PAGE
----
Even the best CV in the world can be let down by poor presentation. So how can you ensure you stand out from the crowd and make yours the one an employer decides to pursue? 5 simple tips to create a well presented CV.
Our handy 5-step guide has some really simple things you can do…
The main thing to remember for good CV presentation and writing is to understand how the brain processes information. Too much text and colour and the viewer will become overloaded. Try and keep things clear, clean and easy to understand. Whether you’re looking to land a Finance Analyst role or an Account Director position, these tips will ensure you get the interviews you want.
Step 1 | Keep it short and sweet
The most effective CVs aren’t just informative, they’re also concise. Aim to keep your CV to one page, or two at the very most, with the most relevant information at the top of the page. Introduce a small bit of colour, such as on headings, or divider lines to break up text, but only use one other colour with black – never use the full rainbow! The top of your CV should host an impressive profile which has the effect of drawing the reader in and making them want to learn more about you.
Detail any professional memberships (e.g. the Law Society) or qualifications you possess, such as the Solicitors Qualifying Examination (SQE). List your degree, A-levels and GCSEs; when discussing the former, mention the areas of law that you studied while at university and state your dissertation title.
Step 2 | Present things in a logical order
Use sufficient spacing, clear section headings (e.g. work experience, education) and a reverse chronological order to keep things clear and easily legible. And always make sure you highlight your most recent achievements. Make sure you demonstrate your array of skills and knowledge within accountancy or law in a professional yet easy-to-read manner.
For accounting examinations, state the examining body, the start date, the date of completion and the examinations passed. Add in your professional accounting qualification (AAT / CIMA / ACCA / ACA Part-Qualified or Qualified). If you’re Part-Qualified, state specifically how many exams you have completed and how many you have remaining, it’s ok to still be developing your skills.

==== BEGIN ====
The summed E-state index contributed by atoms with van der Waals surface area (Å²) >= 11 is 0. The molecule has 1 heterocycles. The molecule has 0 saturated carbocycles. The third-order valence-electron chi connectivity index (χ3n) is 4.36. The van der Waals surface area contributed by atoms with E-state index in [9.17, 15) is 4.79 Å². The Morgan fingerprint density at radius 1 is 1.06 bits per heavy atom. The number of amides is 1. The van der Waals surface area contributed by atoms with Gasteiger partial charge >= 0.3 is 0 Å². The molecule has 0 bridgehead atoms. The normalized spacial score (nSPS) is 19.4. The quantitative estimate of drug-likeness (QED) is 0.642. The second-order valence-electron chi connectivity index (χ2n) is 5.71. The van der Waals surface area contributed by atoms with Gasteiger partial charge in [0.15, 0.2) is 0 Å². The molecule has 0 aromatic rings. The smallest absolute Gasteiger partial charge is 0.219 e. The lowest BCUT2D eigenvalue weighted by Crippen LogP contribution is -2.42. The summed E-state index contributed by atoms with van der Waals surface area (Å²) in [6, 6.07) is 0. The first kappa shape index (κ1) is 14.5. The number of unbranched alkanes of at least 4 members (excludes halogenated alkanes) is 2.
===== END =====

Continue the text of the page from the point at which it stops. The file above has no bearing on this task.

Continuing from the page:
Step 3 | Choose a professional font
A professional font ensures that your CV can be easily read and simply scanned. The biggest mistake here is using too large a font size for body text. 9pt or 10pt for body text is easily readable, try not to go any bigger. Remember: Comic Sans is not your friend and looks tacky. Use the legible fonts such as Arial, Calibri or Source Sans. Feel free to use slightly more unusual (yet legible) ones for headings, such as Rockwell/Georgia. Keep the body font clear and use a trusted typeface (eg Arial or Garamond). And never use more than two fonts – it is too hard to read a CV with lots of fonts.
Step 4 | Play to your strengths
Format your CV to maximise the impact of your application. For example, if you feel a lack of experience is holding you back, lead with education instead. As long as you can relate it back to the role in question, how you order the sections is up to you. Use tinted sidebars or pastel colour to break up the text. Include your qualification in your personal profile (that you’re a CIMA / ACCA / ACA Part-Qualified or Qualified Accountant) This immediately asserts your expertise alongside your personality. Prospective employers want to know if you have the right skills and how quickly you can hit the ground running, so highlighting any experience of accountancy systems and programmes on your CV is advantageous.
Step 5 | Use bullet points and icons
They’re a great way to draw attention to any key facts or relevant information, allowing a hiring manager to skim the document easily and find your significant achievements without having to wade through the hyperbole. Icons and infographic symbols can also add an illustrative feel to the CV, steering away from long lines of text. Keep the text aligned consistently throughout. Left aligned or justified is usually the easiest to read.